Physical stock certificates are becoming rare as most companies now only issue stock electronically. If you do come across one, understand that the information is based on what was true at the time the certificate was issued to the stockholder. Over time, many parts of the certificate can become obsolete including the company name, stockholder's name and the number of shares.
Look for a box with the word "number" in it. The number uniquely identifies the certificate and is used to track ownership. Often there are two or more boxes with the number on the front of the certificate. The CUSSIP number, assigned by the Securities Exchange Commission (SEC), is also printed on the certificate. It identifies the stock as a security registered with the SEC. Confirm the type of stock the certificate represents by looking for the words "preferred" or "common." The type of stock determines shareholder privileges such as voting rights and the amount of dividends received.
Feel the embossed corporate seal and read the name of the company. The name and seal may change over time as companies merge or acquire one another. The state the company incorporated in is often included near the name. Since certificates represent ownership, some companies add attractive pictures, logos or designs to represent the organization. Collectors frame and gift stock certificates, not for the value of the shares, but the design on the front.
Learn the owner of the certificate by reading the shareholder's name. The owner is as of the date printed near the name. If the shareholder were to change names (after marriage for example), either the certificate would be reprinted with the new name or a stock power identifying the old and new names would be necessary to sell the certificate.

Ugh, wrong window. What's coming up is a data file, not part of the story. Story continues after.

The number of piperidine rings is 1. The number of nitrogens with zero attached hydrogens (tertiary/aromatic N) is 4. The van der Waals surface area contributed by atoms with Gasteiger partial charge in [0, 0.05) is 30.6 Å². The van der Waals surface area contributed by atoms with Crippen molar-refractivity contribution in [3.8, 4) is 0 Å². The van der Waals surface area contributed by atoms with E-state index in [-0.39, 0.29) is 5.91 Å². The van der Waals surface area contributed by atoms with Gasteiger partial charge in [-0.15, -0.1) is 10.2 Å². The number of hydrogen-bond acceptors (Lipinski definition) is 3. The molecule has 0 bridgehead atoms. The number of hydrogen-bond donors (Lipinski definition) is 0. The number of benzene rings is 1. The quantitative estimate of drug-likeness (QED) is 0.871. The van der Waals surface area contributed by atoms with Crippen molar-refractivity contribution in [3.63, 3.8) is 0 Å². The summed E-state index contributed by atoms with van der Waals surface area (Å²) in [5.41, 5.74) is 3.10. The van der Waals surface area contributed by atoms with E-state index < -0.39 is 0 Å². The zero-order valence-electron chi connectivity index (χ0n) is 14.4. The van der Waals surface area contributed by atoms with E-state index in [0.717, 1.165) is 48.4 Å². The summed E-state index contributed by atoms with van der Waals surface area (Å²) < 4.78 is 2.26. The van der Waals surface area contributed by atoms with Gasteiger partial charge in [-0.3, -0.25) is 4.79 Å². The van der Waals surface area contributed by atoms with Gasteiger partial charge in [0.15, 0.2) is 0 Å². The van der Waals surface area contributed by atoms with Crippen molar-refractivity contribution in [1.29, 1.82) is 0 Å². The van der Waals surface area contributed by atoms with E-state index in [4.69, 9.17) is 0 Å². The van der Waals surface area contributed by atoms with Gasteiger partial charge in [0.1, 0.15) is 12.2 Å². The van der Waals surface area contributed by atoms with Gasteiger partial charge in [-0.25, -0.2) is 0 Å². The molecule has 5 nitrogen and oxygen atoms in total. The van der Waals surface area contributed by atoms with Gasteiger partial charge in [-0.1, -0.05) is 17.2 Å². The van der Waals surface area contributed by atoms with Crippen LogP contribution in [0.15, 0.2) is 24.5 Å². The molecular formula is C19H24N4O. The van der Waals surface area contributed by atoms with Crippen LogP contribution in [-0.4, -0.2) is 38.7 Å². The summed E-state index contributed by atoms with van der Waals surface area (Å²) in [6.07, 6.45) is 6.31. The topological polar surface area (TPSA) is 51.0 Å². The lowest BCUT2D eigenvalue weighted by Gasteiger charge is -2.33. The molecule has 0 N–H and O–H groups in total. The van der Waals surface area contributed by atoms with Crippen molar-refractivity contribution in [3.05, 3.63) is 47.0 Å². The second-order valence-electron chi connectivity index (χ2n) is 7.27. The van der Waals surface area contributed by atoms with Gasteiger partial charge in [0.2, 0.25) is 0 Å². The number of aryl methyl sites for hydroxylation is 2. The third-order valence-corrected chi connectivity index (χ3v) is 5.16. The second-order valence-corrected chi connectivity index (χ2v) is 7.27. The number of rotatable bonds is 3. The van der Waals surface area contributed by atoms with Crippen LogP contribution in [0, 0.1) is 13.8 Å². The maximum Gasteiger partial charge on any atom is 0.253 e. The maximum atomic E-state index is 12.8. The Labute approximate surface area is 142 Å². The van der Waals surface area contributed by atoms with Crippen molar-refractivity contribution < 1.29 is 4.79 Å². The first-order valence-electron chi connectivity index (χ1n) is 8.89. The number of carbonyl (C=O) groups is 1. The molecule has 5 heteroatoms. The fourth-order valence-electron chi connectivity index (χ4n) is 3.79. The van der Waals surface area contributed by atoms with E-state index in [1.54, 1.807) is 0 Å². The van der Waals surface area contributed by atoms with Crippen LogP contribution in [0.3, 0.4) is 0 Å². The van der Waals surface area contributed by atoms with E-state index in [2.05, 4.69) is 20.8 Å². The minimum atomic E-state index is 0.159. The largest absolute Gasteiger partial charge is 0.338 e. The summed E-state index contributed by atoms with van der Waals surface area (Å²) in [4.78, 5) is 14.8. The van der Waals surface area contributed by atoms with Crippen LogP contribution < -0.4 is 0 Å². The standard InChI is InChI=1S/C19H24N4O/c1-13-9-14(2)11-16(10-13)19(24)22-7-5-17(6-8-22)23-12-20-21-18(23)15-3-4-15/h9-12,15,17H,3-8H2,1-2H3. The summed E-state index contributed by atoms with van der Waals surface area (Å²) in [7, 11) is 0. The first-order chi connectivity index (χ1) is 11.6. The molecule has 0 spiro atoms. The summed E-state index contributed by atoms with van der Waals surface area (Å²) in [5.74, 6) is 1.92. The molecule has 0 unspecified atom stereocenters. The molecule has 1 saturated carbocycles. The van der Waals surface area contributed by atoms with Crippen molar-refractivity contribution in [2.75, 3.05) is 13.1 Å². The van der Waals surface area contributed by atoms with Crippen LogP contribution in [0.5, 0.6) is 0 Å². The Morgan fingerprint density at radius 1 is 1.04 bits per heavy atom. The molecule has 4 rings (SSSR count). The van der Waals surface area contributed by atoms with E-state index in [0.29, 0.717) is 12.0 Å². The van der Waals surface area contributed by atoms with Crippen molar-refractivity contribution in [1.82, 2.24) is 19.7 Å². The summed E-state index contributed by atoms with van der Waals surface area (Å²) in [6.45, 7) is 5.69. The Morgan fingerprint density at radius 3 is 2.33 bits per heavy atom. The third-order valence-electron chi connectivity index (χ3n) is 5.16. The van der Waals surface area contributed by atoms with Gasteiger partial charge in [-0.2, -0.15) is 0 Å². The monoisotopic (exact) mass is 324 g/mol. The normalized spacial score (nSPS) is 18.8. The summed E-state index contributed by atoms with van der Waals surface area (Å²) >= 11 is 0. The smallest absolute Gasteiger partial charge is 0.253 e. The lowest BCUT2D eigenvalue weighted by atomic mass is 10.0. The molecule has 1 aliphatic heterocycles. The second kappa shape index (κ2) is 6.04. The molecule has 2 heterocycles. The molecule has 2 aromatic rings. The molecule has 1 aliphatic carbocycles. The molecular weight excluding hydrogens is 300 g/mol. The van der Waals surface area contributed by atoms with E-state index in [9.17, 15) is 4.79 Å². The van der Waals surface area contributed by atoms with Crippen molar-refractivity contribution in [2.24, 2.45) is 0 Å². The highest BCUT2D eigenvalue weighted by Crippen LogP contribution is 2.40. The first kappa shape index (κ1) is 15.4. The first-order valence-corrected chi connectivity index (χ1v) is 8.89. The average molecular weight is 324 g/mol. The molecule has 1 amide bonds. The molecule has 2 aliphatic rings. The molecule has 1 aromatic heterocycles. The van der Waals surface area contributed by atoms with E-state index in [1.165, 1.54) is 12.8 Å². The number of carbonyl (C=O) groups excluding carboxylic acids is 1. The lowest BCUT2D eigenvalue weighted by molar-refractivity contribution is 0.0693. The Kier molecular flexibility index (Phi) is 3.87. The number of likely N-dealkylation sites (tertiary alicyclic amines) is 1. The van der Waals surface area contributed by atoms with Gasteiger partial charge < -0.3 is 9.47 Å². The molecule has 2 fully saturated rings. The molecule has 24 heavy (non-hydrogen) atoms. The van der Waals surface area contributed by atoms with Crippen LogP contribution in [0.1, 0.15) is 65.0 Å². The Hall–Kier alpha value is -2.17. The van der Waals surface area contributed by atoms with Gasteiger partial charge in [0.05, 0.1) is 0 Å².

Determine the number of shares the certificate represents by reading the number printed next to the name or in a box marked "shares." Certificates used as gifts or purchased by collectors often represent only one share. In this case the share amount is listed multiple times one after another as a matrix. The number of shares printed may become inaccurate as the result of stock splits. To determine if this is the case, compare the date on the certificate to company the stock's split history. Certificates can be reprinted with the adjusted number of shares.
Understand the par value of the shares by reading the "par value" amount. The issuing company assigns this amount at the time the certificate is issued. The current market value of the shares is determined by its most recent buy and sell prices on the exchange where it is traded.
View the back of the certificate to determine if it has been endorsed, transferring ownership of the stock to either another person or to a brokerage firm to convert to electronic ownership. The form includes a space for the original owner to sign and indicate the new owner.
The paper the stock certificate is printed on verifies its authenticity. Companies use special paper and complex printing techniques to deter forgery.
Sometimes stock certificates are reported missing and reissued with a new number making the original certificate worthless.